September marks Recovery Month.
According to the USA-based Substance Abuse and Mental Health Services Administration (SAMHSA), “Recovery Month is a national observance held every September to promote and support new evidence-based treatment and recovery practices, the emergence of a strong and proud recovery community, and the dedication of service providers and community members across the nation who make recovery in all its forms possible.”
SAMHSA defines recovery as a process of change through which individuals improve their health and wellness, live self-directed lives, and strive to reach their full potential. According to Mental Health Foundation, when it comes to mental illness, recovery can mean various things. For some individuals recovery means having no more symptoms of their mental illness and for others it is about managing their symptoms and learning new approaches to live their life to the fullest.
To commemorate the month, organisations and communities around the world have been hosting recovery walks for more than thirty years. In South Africa, the first Recovery Walk was held in Cape Town in September 2015 to celebrate the fact that recovery from alcoholism, addictions and mental illnesses is a lived reality in many people’s lives in our country and throughout the world. Debbie Bub, an occupational therapist who has worked in the field of adult psychiatry and addiction treatment for many years, was part of organising that initial walk and has been involved ever since. She says:
When I was introduced to the Recovery Walk it was obvious to me to become involved with a team of volunteers who share a similar appreciation for recovery.
Recovery is a word people shy away from discussing, yet it is something millions of people are living through. Zwick et. al (2020) explains that due to ongoing research, we now understand that “addiction is a chronic brain disorder, not the fault of the addicted individual and that substance use affects the brain in many ways”. Substance use disorder and mental illness are connected with research showing that many people who develop a substance use disorder are also diagnosed with a mental illness and vice versa.
Debbie explained that one of the major reasons it is so difficult to talk about recovery is because of the stigma around discussions of addiction and recovery. Research notes two main factors that influence this stigma, these include the idea that people themselves cause the issue and that people just need to control themselves and their substance use.
Debbie explains that one of the major reasons it is so difficult to talk about recovery is because of the stigma around discussions of addiction and recovery. Research notes two main factors that influence the perpetuation of stigma, which include the idea that people themselves cause their own problems, and that people simply just need to control themselves and their substance use.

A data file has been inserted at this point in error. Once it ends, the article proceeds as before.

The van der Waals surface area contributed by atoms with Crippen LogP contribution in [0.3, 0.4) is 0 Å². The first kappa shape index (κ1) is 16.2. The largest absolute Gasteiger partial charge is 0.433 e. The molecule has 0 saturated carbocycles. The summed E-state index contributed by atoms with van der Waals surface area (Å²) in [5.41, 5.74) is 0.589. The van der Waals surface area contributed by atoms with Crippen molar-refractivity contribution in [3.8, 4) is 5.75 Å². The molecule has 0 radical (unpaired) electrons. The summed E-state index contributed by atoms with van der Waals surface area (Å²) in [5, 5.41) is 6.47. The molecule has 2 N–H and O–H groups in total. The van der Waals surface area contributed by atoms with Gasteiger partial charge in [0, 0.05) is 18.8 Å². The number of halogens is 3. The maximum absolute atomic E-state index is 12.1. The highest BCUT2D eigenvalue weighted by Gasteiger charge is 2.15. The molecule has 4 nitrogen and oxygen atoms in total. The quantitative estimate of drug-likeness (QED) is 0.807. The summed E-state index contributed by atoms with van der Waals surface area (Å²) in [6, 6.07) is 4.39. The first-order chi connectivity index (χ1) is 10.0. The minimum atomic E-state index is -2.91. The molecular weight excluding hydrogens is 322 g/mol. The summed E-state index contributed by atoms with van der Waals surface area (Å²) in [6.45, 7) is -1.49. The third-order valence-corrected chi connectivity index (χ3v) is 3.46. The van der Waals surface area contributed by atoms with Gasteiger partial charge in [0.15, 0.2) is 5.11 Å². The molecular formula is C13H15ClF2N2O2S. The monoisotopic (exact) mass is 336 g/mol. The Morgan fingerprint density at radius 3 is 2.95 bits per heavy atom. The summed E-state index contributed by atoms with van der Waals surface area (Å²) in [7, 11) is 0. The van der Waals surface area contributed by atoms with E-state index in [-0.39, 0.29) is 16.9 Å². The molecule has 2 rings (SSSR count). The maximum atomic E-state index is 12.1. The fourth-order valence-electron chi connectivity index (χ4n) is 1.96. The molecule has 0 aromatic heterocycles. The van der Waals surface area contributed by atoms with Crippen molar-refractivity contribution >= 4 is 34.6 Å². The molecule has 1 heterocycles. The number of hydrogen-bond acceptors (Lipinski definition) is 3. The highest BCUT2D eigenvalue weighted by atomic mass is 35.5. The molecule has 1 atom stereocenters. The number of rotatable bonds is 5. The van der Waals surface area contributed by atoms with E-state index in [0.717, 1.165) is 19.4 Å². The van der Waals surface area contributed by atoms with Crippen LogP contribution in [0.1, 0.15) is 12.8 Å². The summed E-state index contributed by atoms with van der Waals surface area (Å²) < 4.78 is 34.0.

Below is a video of Erika Ball explaining her journey with substance use and stigma. Ball is the Founder and Director of “We Are Those People” (WATP) a non-profit organisation dedicated to changing the narrative of addiction recovery through storytelling and film.
“Recovery Walk Cape Town was introduced as a way to combat the stigma and shame that is rife in society” says Debbie. She goes on to explain that the event aims to challenge any public attempt to dehumanise, objectify and demonise people living with alcoholism, addictions and mental illnesses. Debbie also goes on to explain:
I became convinced of Recovery’s value to not just individuals but also families, communities and the whole of South Africa. South Africa has been through so much; we are clearly not a healthy nation. Recovery offers hope, there is a solution that many people have found to deal with their mental illnesses, traumas and addictions. The Recovery Walk broadcasts this. Recovery is real. It is okay to be public about your struggles. We create an event that invites everyone (e.g. individuals, organisations, families and health care providers) to come together, without shame or stigma, to celebrate Recovery.
Here at SAFMH, we are highly supportive of this event because we recognise the importance of raising awareness of mental illness within conversations about substance use disorders. According to the South African Society of Psychiatrists “Abuse of alcohol and drugs causes a multi-billion-rand dent in the South African economy every year…”, and “Almost 20% of South Africans – 1 out of every 5 adults – abuse mind-altering substances, with alcohol, pain-killers (codeine) and dagga the worst offenders, and rising figures of illicit drug use suggest the country is losing the war on drugs. The annual cost to the country of alcohol abuse alone, in terms of absenteeism, lost productivity, health and welfare costs and alcohol-related crime is estimated at up to 10% of Gross Domestic Product (GDP), or as much as R37.9-billion annually, according to a 2014 study in the South African Medical Journal (SAMJ)”. Given the co-occurrence between substance use disorders and mental illness and the significant impact it has on the lives of millions of people, there is much work to be done to tackle these oft-co-existing conditions.
This year’s event takes place on Saturday, 17 September 2022, and will be held at Lentegeur Hospital in Cape Town. Debbie and the Recovery Walk Cape Town team encourages everyone, especially those in recovery, those who are supportive of recovery, seeking recovery, interested in mental health and looking to celebrate recovery in all its forms, to join the walk.
Make sure to check out their Facebook page to stay up-to-date with all the details.